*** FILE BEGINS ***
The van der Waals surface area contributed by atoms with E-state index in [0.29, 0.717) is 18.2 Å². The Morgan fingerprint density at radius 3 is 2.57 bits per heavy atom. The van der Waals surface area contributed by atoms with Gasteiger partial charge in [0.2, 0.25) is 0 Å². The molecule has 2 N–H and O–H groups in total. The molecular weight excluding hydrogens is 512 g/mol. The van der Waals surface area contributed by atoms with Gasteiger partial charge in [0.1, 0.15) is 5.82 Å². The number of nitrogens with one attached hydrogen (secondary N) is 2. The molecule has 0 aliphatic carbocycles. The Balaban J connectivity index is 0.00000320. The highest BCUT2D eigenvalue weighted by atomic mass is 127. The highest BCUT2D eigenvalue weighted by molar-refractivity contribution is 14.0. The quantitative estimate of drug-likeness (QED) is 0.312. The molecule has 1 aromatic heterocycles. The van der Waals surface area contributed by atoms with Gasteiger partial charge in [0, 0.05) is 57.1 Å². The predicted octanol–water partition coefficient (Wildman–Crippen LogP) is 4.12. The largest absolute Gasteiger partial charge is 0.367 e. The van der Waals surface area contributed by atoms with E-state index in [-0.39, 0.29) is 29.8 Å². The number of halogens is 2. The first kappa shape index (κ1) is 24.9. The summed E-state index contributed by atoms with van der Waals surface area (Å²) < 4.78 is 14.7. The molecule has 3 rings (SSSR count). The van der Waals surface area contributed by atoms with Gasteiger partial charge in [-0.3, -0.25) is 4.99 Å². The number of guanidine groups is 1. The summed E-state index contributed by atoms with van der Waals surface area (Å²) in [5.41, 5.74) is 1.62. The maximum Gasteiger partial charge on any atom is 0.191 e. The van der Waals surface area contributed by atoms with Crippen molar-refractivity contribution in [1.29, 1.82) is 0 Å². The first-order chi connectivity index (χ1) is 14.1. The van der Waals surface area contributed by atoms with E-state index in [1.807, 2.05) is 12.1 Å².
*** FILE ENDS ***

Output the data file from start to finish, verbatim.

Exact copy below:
The van der Waals surface area contributed by atoms with E-state index in [0.29, 0.717) is 18.2 Å². The Morgan fingerprint density at radius 3 is 2.57 bits per heavy atom. The van der Waals surface area contributed by atoms with Gasteiger partial charge in [0.2, 0.25) is 0 Å². The molecule has 2 N–H and O–H groups in total. The molecular weight excluding hydrogens is 512 g/mol. The van der Waals surface area contributed by atoms with Gasteiger partial charge in [0.1, 0.15) is 5.82 Å². The number of nitrogens with one attached hydrogen (secondary N) is 2. The molecule has 0 aliphatic carbocycles. The Balaban J connectivity index is 0.00000320. The highest BCUT2D eigenvalue weighted by atomic mass is 127. The highest BCUT2D eigenvalue weighted by molar-refractivity contribution is 14.0. The quantitative estimate of drug-likeness (QED) is 0.312. The molecule has 1 aromatic heterocycles. The van der Waals surface area contributed by atoms with Gasteiger partial charge in [0, 0.05) is 57.1 Å². The predicted octanol–water partition coefficient (Wildman–Crippen LogP) is 4.12. The largest absolute Gasteiger partial charge is 0.367 e. The van der Waals surface area contributed by atoms with E-state index in [-0.39, 0.29) is 29.8 Å². The number of halogens is 2. The first kappa shape index (κ1) is 24.9. The summed E-state index contributed by atoms with van der Waals surface area (Å²) < 4.78 is 14.7. The molecule has 3 rings (SSSR count). The van der Waals surface area contributed by atoms with Gasteiger partial charge in [-0.3, -0.25) is 4.99 Å². The number of guanidine groups is 1. The summed E-state index contributed by atoms with van der Waals surface area (Å²) in [5.41, 5.74) is 1.62. The maximum Gasteiger partial charge on any atom is 0.191 e. The van der Waals surface area contributed by atoms with Crippen molar-refractivity contribution in [1.29, 1.82) is 0 Å². The first-order chi connectivity index (χ1) is 14.1. The van der Waals surface area contributed by atoms with E-state index in [1.807, 2.05) is 12.1 Å².